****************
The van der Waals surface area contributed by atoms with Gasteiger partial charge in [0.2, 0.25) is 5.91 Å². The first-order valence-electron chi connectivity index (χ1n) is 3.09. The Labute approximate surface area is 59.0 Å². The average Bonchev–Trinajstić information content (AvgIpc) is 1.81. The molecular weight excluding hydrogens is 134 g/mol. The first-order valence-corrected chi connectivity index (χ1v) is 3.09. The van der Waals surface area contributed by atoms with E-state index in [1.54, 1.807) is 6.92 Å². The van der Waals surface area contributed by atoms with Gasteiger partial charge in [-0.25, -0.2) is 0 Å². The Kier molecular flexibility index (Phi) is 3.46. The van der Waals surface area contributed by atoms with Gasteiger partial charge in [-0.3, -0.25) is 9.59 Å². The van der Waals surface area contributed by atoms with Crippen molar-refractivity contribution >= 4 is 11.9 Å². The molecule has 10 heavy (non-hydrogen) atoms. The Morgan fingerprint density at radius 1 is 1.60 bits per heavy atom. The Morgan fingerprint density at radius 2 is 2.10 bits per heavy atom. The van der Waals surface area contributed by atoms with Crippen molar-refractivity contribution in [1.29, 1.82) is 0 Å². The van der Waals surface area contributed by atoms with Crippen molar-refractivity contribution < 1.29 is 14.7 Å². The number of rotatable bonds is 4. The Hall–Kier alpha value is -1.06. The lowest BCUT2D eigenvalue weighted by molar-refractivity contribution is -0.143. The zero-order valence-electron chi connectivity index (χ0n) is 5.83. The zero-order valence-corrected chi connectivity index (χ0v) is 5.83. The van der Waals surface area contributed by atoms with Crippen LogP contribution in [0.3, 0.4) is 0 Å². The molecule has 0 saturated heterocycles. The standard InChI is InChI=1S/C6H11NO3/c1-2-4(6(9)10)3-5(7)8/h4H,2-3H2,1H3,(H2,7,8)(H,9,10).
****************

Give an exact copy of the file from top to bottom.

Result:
The van der Waals surface area contributed by atoms with Gasteiger partial charge in [0.2, 0.25) is 5.91 Å². The first-order valence-electron chi connectivity index (χ1n) is 3.09. The Labute approximate surface area is 59.0 Å². The average Bonchev–Trinajstić information content (AvgIpc) is 1.81. The molecular weight excluding hydrogens is 134 g/mol. The first-order valence-corrected chi connectivity index (χ1v) is 3.09. The van der Waals surface area contributed by atoms with E-state index in [1.54, 1.807) is 6.92 Å². The van der Waals surface area contributed by atoms with Gasteiger partial charge in [-0.25, -0.2) is 0 Å². The Kier molecular flexibility index (Phi) is 3.46. The van der Waals surface area contributed by atoms with Gasteiger partial charge in [-0.3, -0.25) is 9.59 Å². The van der Waals surface area contributed by atoms with Crippen molar-refractivity contribution >= 4 is 11.9 Å². The molecule has 10 heavy (non-hydrogen) atoms. The Morgan fingerprint density at radius 1 is 1.60 bits per heavy atom. The Morgan fingerprint density at radius 2 is 2.10 bits per heavy atom. The van der Waals surface area contributed by atoms with Crippen molar-refractivity contribution in [1.29, 1.82) is 0 Å². The van der Waals surface area contributed by atoms with Crippen molar-refractivity contribution < 1.29 is 14.7 Å². The number of rotatable bonds is 4. The Hall–Kier alpha value is -1.06. The lowest BCUT2D eigenvalue weighted by molar-refractivity contribution is -0.143. The zero-order valence-electron chi connectivity index (χ0n) is 5.83. The zero-order valence-corrected chi connectivity index (χ0v) is 5.83. The van der Waals surface area contributed by atoms with Crippen LogP contribution in [0.3, 0.4) is 0 Å². The molecule has 0 saturated heterocycles. The standard InChI is InChI=1S/C6H11NO3/c1-2-4(6(9)10)3-5(7)8/h4H,2-3H2,1H3,(H2,7,8)(H,9,10).